Enchantée: A Chick Lit Wednesday Review

“She hated magic, but it was all she had.”

cover art for Enchantee by Gita TreleaseIn 1789, Paris is on the verge of change and revolution–changes that will come too late to save the Durbonnes from ruin. Camille’s older brother Alain is happier drinking and gambling than trying to help their family survive and Sophie, the youngest, is still frail from the smallpox outbreak that killed their parents six months earlier.

With no one else to depend on, Camille has to turn to la magie ordinaire–the hated magic her mother taught Camille before she died–to turn iron scraps into coins in the hopes of making ends meet. Every transformation requires more than scraps of metal, la magie also feeds on sorrow–personal anguish that Camille is forced to relive again and again to fuel her own power.

She isn’t sure how much more she has to give before there’s nothing left.

Soon, Camille is desperate enough to turn to more powerful magic and more dangerous targets. With help of la glamoire, Camille sets off for the royal court of Louis XVI and Marie Antoinette at Versailles where there are always parties and, more importantly, gambling dens Camille can manipulate with la magie.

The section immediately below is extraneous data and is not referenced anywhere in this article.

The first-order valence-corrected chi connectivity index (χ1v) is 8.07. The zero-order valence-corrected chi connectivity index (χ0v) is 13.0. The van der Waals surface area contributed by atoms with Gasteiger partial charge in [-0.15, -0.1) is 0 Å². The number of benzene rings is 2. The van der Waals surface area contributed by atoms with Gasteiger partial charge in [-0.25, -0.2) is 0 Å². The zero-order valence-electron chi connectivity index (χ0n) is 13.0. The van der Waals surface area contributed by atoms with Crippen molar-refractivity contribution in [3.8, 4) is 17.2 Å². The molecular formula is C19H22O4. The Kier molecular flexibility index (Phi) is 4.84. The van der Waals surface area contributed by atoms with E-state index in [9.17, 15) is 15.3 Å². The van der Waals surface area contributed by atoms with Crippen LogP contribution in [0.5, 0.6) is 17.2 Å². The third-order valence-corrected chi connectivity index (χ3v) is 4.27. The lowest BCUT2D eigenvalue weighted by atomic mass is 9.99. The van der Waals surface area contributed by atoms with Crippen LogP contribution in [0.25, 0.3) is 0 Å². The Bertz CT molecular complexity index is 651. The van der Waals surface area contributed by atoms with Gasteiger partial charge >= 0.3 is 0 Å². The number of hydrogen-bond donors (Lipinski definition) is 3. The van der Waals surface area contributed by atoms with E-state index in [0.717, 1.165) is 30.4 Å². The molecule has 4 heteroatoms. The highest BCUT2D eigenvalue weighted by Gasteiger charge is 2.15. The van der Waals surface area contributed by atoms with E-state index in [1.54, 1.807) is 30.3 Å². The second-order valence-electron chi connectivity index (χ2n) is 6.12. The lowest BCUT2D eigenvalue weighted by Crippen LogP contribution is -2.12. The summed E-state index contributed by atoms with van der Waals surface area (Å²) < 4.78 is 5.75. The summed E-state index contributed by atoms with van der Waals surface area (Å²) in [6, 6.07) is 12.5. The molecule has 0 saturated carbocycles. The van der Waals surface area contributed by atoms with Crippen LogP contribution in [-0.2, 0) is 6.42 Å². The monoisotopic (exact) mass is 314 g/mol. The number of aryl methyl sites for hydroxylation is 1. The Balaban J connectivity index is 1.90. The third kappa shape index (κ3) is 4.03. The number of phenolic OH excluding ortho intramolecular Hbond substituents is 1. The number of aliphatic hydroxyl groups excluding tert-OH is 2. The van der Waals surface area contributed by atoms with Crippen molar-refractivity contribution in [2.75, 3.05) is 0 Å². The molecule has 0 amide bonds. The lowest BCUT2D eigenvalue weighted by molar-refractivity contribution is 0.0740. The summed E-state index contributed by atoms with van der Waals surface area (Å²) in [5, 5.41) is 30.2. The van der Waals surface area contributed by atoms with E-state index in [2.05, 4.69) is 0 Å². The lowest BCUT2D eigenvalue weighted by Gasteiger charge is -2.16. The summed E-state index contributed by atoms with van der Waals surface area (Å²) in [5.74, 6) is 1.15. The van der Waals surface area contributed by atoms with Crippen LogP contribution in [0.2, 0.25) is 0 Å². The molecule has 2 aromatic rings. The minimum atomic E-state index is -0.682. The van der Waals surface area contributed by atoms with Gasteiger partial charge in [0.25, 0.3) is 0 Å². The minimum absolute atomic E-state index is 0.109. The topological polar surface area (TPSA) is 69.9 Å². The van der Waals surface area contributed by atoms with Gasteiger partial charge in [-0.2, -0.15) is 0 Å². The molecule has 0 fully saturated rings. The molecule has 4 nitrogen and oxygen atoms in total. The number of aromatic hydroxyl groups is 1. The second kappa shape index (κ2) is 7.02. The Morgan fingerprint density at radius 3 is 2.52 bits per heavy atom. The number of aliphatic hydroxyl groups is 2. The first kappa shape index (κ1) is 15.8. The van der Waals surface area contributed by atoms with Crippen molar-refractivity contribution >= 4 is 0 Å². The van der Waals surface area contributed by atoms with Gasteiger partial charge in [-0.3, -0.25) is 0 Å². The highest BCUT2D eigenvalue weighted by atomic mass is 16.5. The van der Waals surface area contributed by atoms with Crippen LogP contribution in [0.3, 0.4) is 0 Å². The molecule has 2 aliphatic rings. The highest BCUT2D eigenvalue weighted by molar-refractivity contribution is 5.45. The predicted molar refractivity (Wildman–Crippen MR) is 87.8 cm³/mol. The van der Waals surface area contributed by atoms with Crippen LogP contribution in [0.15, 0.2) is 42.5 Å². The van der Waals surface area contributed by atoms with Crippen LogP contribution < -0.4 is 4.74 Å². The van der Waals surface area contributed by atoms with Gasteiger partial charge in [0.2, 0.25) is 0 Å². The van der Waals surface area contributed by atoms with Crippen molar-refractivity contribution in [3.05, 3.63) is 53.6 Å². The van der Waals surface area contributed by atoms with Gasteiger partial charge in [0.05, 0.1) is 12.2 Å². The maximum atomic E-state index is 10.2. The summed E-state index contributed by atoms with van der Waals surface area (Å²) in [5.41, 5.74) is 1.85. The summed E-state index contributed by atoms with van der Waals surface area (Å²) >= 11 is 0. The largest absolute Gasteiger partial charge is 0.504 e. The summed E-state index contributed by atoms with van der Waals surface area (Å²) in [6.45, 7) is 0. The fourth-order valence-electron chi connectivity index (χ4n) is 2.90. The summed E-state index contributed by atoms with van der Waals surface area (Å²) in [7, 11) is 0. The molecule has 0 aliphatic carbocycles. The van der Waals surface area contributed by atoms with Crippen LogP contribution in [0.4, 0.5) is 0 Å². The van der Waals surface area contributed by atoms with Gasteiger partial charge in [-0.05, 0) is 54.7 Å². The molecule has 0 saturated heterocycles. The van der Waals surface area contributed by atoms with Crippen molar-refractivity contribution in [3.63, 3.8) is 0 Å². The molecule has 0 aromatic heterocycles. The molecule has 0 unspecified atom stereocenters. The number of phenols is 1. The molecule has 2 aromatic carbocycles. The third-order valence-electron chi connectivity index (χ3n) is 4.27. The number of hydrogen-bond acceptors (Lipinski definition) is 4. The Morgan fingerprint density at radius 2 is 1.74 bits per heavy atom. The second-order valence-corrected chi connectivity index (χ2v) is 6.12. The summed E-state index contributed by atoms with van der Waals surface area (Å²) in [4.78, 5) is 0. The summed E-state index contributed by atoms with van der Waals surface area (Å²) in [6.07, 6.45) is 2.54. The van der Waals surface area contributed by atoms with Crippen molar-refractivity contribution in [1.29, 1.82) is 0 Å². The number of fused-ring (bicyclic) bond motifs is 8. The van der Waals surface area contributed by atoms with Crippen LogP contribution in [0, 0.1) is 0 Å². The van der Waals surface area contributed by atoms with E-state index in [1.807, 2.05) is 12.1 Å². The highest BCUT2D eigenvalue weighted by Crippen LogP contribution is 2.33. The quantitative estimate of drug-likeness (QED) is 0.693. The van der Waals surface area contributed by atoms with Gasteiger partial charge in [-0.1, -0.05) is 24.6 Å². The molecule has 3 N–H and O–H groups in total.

Disguised as the Baroness de la Fontaine, Camille plans to save up enough to build a new life for herself and Sophie while daring to imagine romance and even a future with a boy named Lazare–a dashing aeronaut who shares Camille’s dreams of equality and change. But magic always has a cost and with unrest growing throughout France and duplicity festering throughout Versaille, secrets like Camille’s can be deadly in Enchantée (2019) by Gita Trelease.